Gunther Luetjens, who succeeded Wilhelm Marschall as commander of the German fleet, was born in Wiesbaden on May 25, 1889, the son of a merchant. Enthralled from childhood by stories about the sea, he decided to make the navy his career and joined as an officer-cadet in 1907. In 1910, he graduated from the Naval Academy, ranking 20th in a class of 160. As befitted his high standing, he was assigned to a battleship. Ironically, Luetjens was uncomfortable on large ships. As soon as the opportunity arose, he transferred to the torpedo boats and served on them throughout World War I. In the Weimar days, he alternated between training and staff assignments (mainly involving transport vessels) and was considered an outstanding instructor. He served as commander of the 1st Torpedo Boat Flotilla (1929-1931) and, after a staff tour as chief of the naval officer personnel department (1932-1934), Luetjens was given command of the cruiser Karlsruhe in 1934 and spent the first half of 1935 in South American waters, showing the German flag. When he returned to Germany, he was named chief of staff of Naval District North Sea, serving in that capacity until March 16, 1936, when Erich Raeder named him head of the naval personnel office. The grand admiral needed a staff officer of proven ability for the rapidly expanding navy, and the experienced and dependable Captain Luetjens was his man.

Gunther Luetjens was a taciturn officer with a monk-like devotion to his calling. His friends considered him quite charming once they got beyond his stoic exterior. A confirmed monarchist, he never used the Nazi salute or carried an admiral’s dagger with a swastika on it, preferring instead to wear his old Imperial Navy dirk. He even lodged a protest against Hitler’s treatment of the Jews, but it was buried by Hermann Boehm, the fleet commander at the time.

In 1938 Raeder named Luetjens commander-in-chief of Reconnaissance Forces, and in late 1939, as a rear admiral, he took part in the mining operations off the English coast. He was promoted to vice admiral effective January 1, 1940. After Luetjens’s cruisers took part in the Norwegian campaign, Erich Raeder appointed him fleet commander (Flottenchef) on June 18, 1940. In him, the grand admiral found exactly the man he wanted to command the surface fleet: an officer of the old school he could trust to obey every order SKL gave him without too many questions or objections. The fact that Luetjens had spent the bulk of his career in the torpedo boat and cruiser arms did not make him particularly well qualified to command the fleet, but this did not seem to bother Raeder, who had Luetjens promoted to full admiral on September 1, 1940.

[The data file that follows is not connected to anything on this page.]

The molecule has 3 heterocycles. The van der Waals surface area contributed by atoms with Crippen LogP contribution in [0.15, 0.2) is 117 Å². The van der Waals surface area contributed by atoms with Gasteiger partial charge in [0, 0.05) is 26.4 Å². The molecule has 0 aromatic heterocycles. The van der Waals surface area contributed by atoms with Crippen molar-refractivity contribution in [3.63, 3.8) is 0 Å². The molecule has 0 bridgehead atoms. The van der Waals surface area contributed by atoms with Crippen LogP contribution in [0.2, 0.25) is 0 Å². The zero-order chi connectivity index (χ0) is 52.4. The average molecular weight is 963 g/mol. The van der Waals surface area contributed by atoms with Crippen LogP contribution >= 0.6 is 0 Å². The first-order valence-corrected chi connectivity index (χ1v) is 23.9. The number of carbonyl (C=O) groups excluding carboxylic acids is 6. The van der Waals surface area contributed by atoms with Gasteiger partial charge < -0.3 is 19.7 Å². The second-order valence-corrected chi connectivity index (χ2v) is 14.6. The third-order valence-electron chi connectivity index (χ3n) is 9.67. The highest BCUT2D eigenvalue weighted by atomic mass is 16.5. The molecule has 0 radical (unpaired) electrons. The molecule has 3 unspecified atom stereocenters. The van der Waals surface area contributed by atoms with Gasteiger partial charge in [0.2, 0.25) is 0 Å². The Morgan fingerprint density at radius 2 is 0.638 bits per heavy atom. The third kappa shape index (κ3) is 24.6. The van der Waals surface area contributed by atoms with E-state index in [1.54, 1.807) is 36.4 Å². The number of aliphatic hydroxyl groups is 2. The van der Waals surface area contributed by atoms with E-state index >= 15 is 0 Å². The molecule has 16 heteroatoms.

Meanwhile, at Raeder’s urging, Luetjens attempted to take the Gneisenau and the Hipper out on a raid into the Atlantic on June 20, 1940, but his flagship Gneisenau was torpedoed the same day and out of action for months. Meanwhile, Admiral Luetjens was in charge of the naval portion of Operation Sea Lion, under the overall supervision of Admiral Raeder.

Repairs on the Gneisenau were completed by December, when Luetjens went out to sea again with it and the Scharnhorst. However, he ran into a gale, and both ships were damaged by heavy seas, forcing him to return to base again. On his third attempt, in early 1941, Admiral Luetjens finally succeeded in breaking out into the North Atlantic and fell on the British shipping lanes with the Scharnhorst and the Gneisenau. They sank 13 British merchant ships and tankers before being confronted by the British battleship Rodney and its escorts. In accordance with the take-no-risks orders of Raeder and Hitler, Luetjens felt obliged to retire rather than engage in a surface battle. On the morning of March 23, 1941, he entered the port of Brest, France. He was then summoned to Berlin.

On Saturday, April 26, 1941, Gunther Luetjens took his leave of Grand Admiral Raeder after having been briefed on his next mission: he was to conduct a raid in the Atlantic with the heavy cruiser Prinz Eugen and the Bismarck. It would be the maiden voyage of Germany’s monstrous 42,000-ton battleship.

Luetjens voiced some valid objections to this plan. The difference between the endurance of the two ships would prevent them from operating together as a homogeneous force, he pointed out. Luetjens wanted to wait until the Scharnhorst was repaired and the Tirpitz, the sister ship of the Bismarck, completed her crew training period, which would be in about four months. As a combined force, these three ships would be very difficult indeed to defeat. Otherwise, the German Navy would be committing its forces piecemeal. Raeder, however, argued the opposite case. Each pause in the Battle of the Atlantic helped the enemy; also, it was essential to create a diversion in the Atlantic, to force the British to withdraw naval forces from the Mediterranean, thus reducing pressure on the Italian-German supply routes to North Africa.

Although he had by far the stronger argument, Luetjens let himself be persuaded. He would obey the grand admiral’s wishes. When Adolf Hitler visited Gotenhafen (now the Polish port of Gydnia) on May 5, to inspect both the Tirpitz and the Bismarck, he also expressed doubts about the advisability of this operation; Luetjens, however, strongly supported Raeder’s point of view. Had Luetjens said what he really thought and agreed with Hitler, it is quite likely that the tragedy of the Bismarck would have been avoided. However, faced with the united front of his naval experts, Hitler decided not to interfere with Raeder’s plans, despite his personal reservations. The stage was set for yet another naval disaster.

Once again, as with Marschall, the fleet commander was cautioned again and again against taking unnecessary risks. Raeder told him to use “prudence and care” and not to stake too much for the sake of a limited success of dubious value. At his SKL briefing, Luetjens was told that “the primary objective is the destruction of the enemy’s carrying capacity. Enemy warships will be engaged only in furtherance of this objective, and provided such engagements can take place without excessive risks.”

After leaving Berlin, Gunther Luetjens paid a visit to his friend and predecessor Wilhelm Marschall, a champion of the right of freedom of action for a commander at sea. Marschall, now in retirement, warned him not to feel too closely bound by the Supreme Naval Staff’s instructions.